Yesterday, you'll recall, I blogged about the untimely death of Major General John Rossi, the USA's newly appointed "space commander", and I indicated that while the story of his death remains bland and non-commital, the context and timing of it seems a little odd, given this year's already strange list of space stories. Indeed, for this year alone, those stories include (1) a private US company being given recent permission by the USA to go to the Moon, (2) an earlier story from this year about how NASA has dramatically beefed up its spending on "doomsday asteroid detection" (subject of today's blog), (3) stories about NASA jets being parked on runways at a little known US base in East Africa, and so on.
Consider this story about NASA beefing up its "doomsday asteroid detection" effort, shared by Mr. M.D., from earlier this year:
Now you'll note two curious things about this article: first NASA has dramatically increased its funding for asteroid detection:
The financing for the Near-Earth Objects (NEO) monitoring program has grown from $4 million to $50 million since 2010, due to what NASA say are increasing asteroid threats in recent years.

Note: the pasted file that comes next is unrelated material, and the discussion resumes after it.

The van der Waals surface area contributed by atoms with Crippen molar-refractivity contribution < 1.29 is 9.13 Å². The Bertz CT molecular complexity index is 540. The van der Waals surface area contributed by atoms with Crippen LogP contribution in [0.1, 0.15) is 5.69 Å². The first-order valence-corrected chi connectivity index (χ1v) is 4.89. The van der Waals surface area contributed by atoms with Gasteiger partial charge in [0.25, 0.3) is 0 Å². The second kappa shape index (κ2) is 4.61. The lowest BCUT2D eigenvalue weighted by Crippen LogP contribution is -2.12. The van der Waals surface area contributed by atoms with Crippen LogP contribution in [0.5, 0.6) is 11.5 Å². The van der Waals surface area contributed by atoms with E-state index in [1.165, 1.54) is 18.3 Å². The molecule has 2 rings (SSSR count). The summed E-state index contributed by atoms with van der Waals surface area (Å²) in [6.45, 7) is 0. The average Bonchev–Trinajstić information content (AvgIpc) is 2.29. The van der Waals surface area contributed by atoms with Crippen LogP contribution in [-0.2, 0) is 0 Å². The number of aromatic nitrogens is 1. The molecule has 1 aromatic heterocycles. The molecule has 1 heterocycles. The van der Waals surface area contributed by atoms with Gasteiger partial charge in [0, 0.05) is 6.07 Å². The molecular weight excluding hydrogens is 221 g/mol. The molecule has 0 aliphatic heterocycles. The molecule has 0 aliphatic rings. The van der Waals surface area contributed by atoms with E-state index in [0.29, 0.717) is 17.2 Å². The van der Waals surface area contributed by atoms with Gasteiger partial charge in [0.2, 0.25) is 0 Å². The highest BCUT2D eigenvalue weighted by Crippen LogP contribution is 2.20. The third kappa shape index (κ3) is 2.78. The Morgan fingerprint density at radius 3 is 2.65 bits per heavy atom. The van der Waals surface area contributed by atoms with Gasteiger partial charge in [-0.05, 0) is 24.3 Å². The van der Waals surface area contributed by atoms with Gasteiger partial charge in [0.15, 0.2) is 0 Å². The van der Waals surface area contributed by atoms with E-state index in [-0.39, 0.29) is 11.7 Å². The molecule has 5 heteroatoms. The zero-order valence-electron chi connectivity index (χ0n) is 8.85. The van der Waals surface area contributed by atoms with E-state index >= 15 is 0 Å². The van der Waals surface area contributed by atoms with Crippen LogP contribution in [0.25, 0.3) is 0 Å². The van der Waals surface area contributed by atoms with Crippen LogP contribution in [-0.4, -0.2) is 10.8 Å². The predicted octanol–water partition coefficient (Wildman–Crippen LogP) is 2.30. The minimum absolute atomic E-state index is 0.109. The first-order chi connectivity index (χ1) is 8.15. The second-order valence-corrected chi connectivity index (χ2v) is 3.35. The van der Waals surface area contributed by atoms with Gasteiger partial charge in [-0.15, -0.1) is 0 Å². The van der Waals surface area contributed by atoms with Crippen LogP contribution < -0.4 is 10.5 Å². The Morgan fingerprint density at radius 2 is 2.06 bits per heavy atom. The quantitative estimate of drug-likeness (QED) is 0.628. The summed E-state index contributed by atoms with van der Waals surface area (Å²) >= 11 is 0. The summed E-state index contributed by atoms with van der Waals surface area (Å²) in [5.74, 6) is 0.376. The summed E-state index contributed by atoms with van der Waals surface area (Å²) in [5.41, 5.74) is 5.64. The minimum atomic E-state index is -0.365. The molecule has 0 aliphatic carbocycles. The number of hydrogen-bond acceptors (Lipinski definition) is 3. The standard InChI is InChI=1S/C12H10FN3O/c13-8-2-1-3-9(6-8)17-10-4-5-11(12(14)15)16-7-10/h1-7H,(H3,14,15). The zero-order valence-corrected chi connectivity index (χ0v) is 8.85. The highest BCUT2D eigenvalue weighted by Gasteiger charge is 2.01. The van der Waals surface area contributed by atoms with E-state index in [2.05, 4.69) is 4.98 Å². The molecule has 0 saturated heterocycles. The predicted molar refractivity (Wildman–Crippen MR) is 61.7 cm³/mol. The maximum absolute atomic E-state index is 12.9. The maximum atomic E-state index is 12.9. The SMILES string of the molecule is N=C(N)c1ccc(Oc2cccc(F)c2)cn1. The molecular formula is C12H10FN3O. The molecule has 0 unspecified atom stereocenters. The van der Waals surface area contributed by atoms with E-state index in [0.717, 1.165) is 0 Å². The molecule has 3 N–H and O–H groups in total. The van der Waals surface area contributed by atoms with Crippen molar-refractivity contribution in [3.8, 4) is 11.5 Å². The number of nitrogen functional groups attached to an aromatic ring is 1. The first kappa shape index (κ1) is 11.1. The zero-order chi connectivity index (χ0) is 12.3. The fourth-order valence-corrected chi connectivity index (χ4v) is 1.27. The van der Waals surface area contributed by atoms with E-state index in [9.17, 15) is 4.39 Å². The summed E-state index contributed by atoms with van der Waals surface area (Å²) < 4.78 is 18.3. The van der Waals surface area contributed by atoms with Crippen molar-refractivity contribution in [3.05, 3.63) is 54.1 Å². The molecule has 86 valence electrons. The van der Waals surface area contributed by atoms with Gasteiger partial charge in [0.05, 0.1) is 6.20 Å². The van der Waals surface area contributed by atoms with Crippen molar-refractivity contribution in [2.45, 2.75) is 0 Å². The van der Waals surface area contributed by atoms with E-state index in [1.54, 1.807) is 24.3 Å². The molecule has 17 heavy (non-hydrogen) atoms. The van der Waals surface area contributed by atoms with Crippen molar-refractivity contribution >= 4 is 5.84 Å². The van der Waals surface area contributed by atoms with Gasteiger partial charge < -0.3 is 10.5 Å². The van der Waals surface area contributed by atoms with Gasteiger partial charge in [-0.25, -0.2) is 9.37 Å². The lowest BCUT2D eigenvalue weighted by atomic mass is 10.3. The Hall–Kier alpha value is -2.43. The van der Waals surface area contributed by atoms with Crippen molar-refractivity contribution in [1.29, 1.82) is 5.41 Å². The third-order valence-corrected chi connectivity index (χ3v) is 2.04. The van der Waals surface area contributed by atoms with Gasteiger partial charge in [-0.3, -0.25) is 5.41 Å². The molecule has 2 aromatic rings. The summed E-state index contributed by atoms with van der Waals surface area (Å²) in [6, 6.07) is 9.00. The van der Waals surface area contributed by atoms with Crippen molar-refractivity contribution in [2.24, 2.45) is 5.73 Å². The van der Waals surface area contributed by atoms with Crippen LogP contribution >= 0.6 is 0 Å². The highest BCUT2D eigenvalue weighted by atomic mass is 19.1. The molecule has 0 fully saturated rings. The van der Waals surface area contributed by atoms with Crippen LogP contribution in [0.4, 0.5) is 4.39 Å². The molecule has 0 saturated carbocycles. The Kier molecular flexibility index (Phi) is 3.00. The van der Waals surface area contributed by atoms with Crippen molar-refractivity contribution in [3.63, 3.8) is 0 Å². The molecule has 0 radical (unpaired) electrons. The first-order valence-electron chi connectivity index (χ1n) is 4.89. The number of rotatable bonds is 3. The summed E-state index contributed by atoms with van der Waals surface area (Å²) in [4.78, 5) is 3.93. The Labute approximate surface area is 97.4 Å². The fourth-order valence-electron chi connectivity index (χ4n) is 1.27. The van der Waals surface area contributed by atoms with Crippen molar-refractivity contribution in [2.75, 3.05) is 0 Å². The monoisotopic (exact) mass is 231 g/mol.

That's $46 million in just six years, a drop in the bucket for a run-amok federal government now measuring programs in the hundreds of billions of dollars. But it's not exactly pocket change either.
Secondly, there's this reference:
“Asteroid detection, tracking and defense of our planet is something that NASA, its interagency partners, and the global community take very seriously,” John Grunsfeld, associate administrator for NASA’s Science Mission Directorate in Washington, said in the statement. “While there are no known impact threats at this time, the 2013 Chelyabinsk super-fireball and the recent ‘Halloween Asteroid’ close approach remind us of why we need to remain vigilant and keep our eyes to the sky.”